This selection is from The Three Voyages of Vasco da Gama: and His Viceroyalty by Gaspar Correa published in 1556.
Time: March 25, 1497
Place: Atlantic Ocean, west of Africa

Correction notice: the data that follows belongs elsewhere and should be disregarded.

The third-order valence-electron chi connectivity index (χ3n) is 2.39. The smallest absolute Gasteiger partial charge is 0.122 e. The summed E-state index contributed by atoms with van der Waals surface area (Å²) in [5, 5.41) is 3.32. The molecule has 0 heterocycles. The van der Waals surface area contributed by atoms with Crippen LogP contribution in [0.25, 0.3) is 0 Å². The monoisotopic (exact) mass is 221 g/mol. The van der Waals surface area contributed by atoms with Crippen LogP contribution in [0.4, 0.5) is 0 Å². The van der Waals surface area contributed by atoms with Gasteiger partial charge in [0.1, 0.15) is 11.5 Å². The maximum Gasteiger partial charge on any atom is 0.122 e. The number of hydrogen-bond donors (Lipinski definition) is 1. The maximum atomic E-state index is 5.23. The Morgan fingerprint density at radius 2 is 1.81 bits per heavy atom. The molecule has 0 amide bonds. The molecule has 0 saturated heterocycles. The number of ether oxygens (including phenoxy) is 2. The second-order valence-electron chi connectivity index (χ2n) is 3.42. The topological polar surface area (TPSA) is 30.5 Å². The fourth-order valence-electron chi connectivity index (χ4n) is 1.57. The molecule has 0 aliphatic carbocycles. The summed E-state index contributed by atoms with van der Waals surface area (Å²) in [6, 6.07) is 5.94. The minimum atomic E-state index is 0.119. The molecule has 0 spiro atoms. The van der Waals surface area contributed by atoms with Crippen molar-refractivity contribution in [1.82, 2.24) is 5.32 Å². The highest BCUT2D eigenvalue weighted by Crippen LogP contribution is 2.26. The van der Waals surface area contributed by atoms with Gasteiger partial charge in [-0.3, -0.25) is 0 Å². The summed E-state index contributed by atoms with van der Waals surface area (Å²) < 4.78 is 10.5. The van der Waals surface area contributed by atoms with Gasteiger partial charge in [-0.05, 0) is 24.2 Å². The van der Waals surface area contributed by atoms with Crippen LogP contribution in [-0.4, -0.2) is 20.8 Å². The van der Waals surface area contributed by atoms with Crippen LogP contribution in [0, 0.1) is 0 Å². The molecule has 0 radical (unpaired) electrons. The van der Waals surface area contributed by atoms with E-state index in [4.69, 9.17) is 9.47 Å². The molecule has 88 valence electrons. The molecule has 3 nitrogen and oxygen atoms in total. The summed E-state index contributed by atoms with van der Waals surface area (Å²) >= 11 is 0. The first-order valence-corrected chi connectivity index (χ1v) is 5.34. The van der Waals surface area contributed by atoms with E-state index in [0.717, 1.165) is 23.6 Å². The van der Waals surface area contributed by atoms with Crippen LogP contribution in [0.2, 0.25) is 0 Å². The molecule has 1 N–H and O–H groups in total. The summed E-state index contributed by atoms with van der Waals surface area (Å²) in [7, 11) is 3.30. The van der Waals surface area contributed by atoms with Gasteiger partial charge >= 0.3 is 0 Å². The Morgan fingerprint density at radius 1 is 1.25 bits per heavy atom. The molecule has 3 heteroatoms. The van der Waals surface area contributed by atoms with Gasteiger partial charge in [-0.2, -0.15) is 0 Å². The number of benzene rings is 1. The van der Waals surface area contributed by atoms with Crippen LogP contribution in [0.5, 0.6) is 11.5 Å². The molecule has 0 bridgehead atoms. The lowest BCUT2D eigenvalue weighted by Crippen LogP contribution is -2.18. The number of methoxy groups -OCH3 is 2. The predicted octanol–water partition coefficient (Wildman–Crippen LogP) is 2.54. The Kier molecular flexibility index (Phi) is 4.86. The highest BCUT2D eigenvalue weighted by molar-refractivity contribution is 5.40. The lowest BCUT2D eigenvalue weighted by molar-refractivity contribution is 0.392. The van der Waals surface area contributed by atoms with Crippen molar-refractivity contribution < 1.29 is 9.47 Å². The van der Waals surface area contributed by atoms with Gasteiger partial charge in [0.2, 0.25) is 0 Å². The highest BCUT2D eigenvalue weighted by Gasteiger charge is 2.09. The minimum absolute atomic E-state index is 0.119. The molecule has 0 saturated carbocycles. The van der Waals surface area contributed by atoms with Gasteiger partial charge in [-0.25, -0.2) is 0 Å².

The ships being equipped and ready, one Sunday the King went with Queen Dona Maria to hear mass, which was said pontifically by the bishop Calcadilha, who also made a discourse in praise of the voyage, and holy design of the King in regard to the new discovery which he was commanding to be made; and he called upon the people to pray to the Lord that the voyage might be for his holy service, and for the exalting of his holy faith, and for the increase of the good and honor of the kingdom of Portugal. At the mass the good brothers Da Gama and their associates were present, richly dressed, and the King showed them great honor and favor, as they stood close to the curtain, where also were the principal lords of the realm and gentlemen of the court. Mass being over, the King came out from the curtain and spoke to the captains, who placed themselves on their knees before him; and they spoke to him, saying: